I found it very hard declining at least three invitations from Conservative Friends of Israel during a five year spell as a Member of Parliament. I love travel and issues relating to international relations but these visits are at best ‘heavily biased’ tours with a ‘rather unbalanced’ programme. I found it especially difficult because the then Director of CFI, Stuart Pollak now Lord Pollak, from whom my invitations were received had relatives in my constituency. My personal relations with him were good. He knew I attended events in the Jewish calendar at both the Orthodox and Reformed synagogues in my constituency. Remembrance Sunday – a big event in a constituency at that time the tenth most elderly in UK – was also a diary issue for me because the two synagogues could never agree! Apart from the huge number of events I had to attend, it required two separate engagements, one at each synagogue, in a busy weekend, in spite of the Jewish community being a very small minority in the town. I am satisfied I did my duty as well as any MP could.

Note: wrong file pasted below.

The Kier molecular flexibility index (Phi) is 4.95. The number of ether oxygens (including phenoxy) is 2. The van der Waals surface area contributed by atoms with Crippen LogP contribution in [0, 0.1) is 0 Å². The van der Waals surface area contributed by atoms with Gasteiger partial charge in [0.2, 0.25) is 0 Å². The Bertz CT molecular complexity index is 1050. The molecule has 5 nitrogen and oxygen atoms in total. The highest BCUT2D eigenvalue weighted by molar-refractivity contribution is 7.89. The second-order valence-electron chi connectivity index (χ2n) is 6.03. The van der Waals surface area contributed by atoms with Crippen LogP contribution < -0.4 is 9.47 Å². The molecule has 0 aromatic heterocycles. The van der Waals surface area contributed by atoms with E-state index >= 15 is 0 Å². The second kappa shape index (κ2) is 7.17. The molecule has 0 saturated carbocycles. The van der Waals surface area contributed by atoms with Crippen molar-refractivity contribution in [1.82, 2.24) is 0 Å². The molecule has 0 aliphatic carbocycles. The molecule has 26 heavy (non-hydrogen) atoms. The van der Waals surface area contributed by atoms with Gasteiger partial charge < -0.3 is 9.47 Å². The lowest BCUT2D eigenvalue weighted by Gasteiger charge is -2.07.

The list of organisations set up in UK and the US, or other organisations ‘infiltrated’, being used to promote an Israeli line is huge. If anyone dares to disagree or question an Israeli policy or action they are frequently accused of being Anti-Semitic; especially people who clearly are not. It is against that background that the UK government and its official Opposition are ham-strung in speaking out in favour of a proportionate response by Israel to the recent attacks by Hamas and avoiding war crimes and genocide. The UK never went in and flattened nationalist areas of Belfast when there was an atrocity for which the IRA claimed responsibility; and the Gaza situation is many, many times worse. If thousands and thousands of unarmed civilians are now killed in Gaza it will be a war crime. Yet let me be clear, I have frequently condemned what Hamas has recently done to Israeli civilians. Anyone doubting this should listen to the normally staunch ally of the West, King Hussein of Jordan. Indeed the majority of the Muslim-Arab world is united in this regard and so too is the ‘Global South’.¬† The pressure exerted on the democratic process which has developed in US/UK over a long time period inhibits many¬† decent politicians urging caution and proportionality, publicly at least.